Knowing how and where to put keywords on your website can be a valuable tool in attracting wanted traffic; providing the due diligence in research about the keyword is even more powerful. I would like to discuss the importance of keywords; whether that might be where to put keywords on your website or how to go about choosing the proper keywords which would have the best return on investment.
I stumbled across this video by Roberto Blake a little while back which blatantly states “Everything you know about SEO is wrong”. The title is a bit brash, although I do believe that what Roberto has to say still rings true today; for I still find that some are still missing the mark.
The importance of what one would acquire from watching this video would be properly selecting the right keywords. When doing this, one needs to solve a problem, rather than provide a diluted solution.
For example, as Roberto demonstrated in the video, it would be more beneficial if one were to target the keyword “Best Mac laptops for graphic design” rather than trying to focus on the broad keyword such as “laptops”.
Applying keywords to a website
Well, how might you go about applying keywords to your website? Well, I’m glad you asked!
There are several ways search engines determine whether a page is best to serve for a particular queried phrase. One way to increase the potential of ranking a page is “optimizing” the keyword you are targeting for within an individual page:
- placing the keyword, or phrase, within the title,
- including the targeted keyword within the meta description
- targeting the keyword by using it within the url
- Adding relevant images with specified alt tags related to the keyword
- Adding relevant heading tags throughout the article which corresponds to the targeted keyword
- Write relevant content about the keyword so the user benefits from your page & site
I would like to emphasize the importance of that last bullet: Write relevant content about the keyword so the user benefits from your page & site. If the content on the page is relevant to the keyword you are targeting then you could be keeping a user on your site longer – which is great!
Roberto’s best piece of advice in this video highlight this notion:
Own the solution to that problem and you will see better results, than if you were trying to buy multiple ip addresses, buying backlinks, or buying fake traffic. […] Being on the top of Google for a single keyword doesn’t matter. Being in the top of Google for people who care about solving their problem matters because those are the people committed to buying something that solves their problem, or giving their attention, or time.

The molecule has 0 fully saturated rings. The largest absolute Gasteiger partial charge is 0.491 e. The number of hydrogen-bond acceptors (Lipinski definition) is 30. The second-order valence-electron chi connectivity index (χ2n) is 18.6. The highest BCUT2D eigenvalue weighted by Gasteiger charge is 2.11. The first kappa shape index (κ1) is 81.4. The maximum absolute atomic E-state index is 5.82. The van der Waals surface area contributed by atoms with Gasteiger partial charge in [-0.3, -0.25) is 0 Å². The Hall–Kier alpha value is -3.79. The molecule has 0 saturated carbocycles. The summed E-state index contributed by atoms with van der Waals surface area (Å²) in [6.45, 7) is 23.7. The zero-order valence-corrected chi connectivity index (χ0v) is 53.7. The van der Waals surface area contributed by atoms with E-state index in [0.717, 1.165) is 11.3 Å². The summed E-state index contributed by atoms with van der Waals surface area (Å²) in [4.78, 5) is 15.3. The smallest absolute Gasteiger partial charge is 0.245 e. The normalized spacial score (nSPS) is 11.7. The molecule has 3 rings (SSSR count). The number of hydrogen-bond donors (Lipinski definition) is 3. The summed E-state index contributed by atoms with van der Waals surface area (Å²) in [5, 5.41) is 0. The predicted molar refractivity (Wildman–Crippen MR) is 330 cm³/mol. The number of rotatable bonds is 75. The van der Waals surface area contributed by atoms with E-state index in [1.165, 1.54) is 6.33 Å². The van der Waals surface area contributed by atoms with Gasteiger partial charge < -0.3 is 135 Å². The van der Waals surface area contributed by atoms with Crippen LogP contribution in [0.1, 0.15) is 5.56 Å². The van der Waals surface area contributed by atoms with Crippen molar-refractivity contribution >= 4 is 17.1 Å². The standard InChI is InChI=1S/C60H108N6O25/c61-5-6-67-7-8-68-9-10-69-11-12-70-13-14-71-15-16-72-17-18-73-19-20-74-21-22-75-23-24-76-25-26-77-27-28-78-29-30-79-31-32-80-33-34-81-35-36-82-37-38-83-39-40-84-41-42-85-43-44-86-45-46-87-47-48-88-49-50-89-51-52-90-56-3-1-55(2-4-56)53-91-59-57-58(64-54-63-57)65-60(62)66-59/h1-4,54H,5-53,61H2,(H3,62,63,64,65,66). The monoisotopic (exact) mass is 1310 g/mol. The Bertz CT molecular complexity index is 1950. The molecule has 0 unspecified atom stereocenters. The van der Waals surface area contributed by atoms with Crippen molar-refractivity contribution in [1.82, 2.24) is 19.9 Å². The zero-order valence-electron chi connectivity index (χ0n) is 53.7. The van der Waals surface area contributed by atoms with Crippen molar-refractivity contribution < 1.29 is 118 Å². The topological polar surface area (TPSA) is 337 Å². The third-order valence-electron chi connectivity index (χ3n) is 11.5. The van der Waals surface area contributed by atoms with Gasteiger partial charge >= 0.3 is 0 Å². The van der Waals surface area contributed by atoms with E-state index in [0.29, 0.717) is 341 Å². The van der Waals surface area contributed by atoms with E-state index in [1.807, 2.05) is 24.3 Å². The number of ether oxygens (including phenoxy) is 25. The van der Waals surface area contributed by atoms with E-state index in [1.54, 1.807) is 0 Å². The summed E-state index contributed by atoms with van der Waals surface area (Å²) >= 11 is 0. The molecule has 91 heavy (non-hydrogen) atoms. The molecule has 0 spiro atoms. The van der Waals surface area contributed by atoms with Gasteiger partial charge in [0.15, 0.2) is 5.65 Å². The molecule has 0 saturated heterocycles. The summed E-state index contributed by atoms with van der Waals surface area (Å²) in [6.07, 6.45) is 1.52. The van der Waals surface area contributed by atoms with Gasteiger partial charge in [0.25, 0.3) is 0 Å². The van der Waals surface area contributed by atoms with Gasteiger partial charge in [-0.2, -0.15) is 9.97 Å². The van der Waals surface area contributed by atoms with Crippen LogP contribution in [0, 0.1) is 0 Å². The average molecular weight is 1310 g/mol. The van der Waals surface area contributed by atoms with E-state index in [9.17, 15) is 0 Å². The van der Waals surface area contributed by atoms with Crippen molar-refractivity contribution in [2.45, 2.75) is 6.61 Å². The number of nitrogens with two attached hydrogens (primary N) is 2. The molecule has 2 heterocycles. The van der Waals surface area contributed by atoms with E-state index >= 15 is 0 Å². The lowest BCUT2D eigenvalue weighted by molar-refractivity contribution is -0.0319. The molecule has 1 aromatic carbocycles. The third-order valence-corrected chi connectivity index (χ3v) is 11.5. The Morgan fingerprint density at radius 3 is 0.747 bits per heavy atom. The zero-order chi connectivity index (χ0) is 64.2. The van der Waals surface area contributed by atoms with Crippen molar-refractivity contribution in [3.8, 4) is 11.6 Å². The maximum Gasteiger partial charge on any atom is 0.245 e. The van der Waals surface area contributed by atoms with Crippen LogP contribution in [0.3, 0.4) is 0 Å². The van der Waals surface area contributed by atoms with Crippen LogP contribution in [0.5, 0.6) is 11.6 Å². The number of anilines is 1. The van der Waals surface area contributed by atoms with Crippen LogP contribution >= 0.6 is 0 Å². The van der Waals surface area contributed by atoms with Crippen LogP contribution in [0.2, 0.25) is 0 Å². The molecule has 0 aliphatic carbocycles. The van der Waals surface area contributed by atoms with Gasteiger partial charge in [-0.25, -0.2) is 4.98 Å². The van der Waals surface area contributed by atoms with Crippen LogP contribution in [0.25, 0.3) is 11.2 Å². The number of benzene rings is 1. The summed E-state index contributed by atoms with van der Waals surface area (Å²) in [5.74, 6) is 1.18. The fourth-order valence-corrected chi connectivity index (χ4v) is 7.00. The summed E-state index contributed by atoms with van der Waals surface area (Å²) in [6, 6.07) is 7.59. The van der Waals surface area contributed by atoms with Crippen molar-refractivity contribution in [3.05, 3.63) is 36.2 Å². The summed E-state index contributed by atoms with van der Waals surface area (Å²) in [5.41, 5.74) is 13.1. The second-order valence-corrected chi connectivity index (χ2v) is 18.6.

Long Tail Keywords
Long tail keywords are 4-6 word phrases one might enter into a search engine. This could include “Best Mac laptops for graphic design” like Roberto pointed out, or for this long tail keyword example “percentage of the long tail”. These are usually phrases which have a distinct answer to them, such as the percentage of the long tail is around 70%.
So, what is the long tail?
The long tail is the amount of traffic a search engine will receive which is seeking an answer from a long tail query. As mentioned above, the long tail is around 70%. Another way of stating this is that 70% of search engine traffic resorts to long tail queries.
One of my favorite statements on conceptualizing the magnitude on how large the long tail is was stated by Rand Fishkin in the article Illustrating The Long Tail
If search were represented by a tiny lizard with a one-inch head, the tail of that lizard would stretch for 221 miles.
That’s a big lizard!
Choosing the proper keywords
One of the free ways of finding the best type of keywords for a particular niche is to use Google and query for what you assume might be the best keyword / phrase. Often times, Google will suggest similar keywords or phrases which they might find most relevant towards your topic, or find that people often query a specific phrase when seeking an answer to a specific question.
Well, not many people are Googling about the long tail, although it seems a lot of people want to know if their long-distance relationship is going to work out. Ugh, that’s kinda depressing.
For this example, lets say that you were shooting to rank a page with content regarding “the percentage of long distance relationships that last” and wanted to understand whether optimizing the phrase with “that last” or “college relationships” you should check out how much traffic each of those specific phrases receives. To do this, use Google AdWords Keyword Planner and utilize the get search volume data and trends feature. This is a great free resource which allows for one look into the statistics of monthly trends for particular keywords.
There are a handful of website, some free, which will also help you brainstorm for keywords as well:
Roberto has a handful of knowledge in regard to optimizing search engines, and well rounded in the Internet of Things. I would definitely recommend checking out Roberto Blake‘s channel on YouTube. Also, if you enjoyed the content, go ahead a leave a comment and sign up for our newsletter!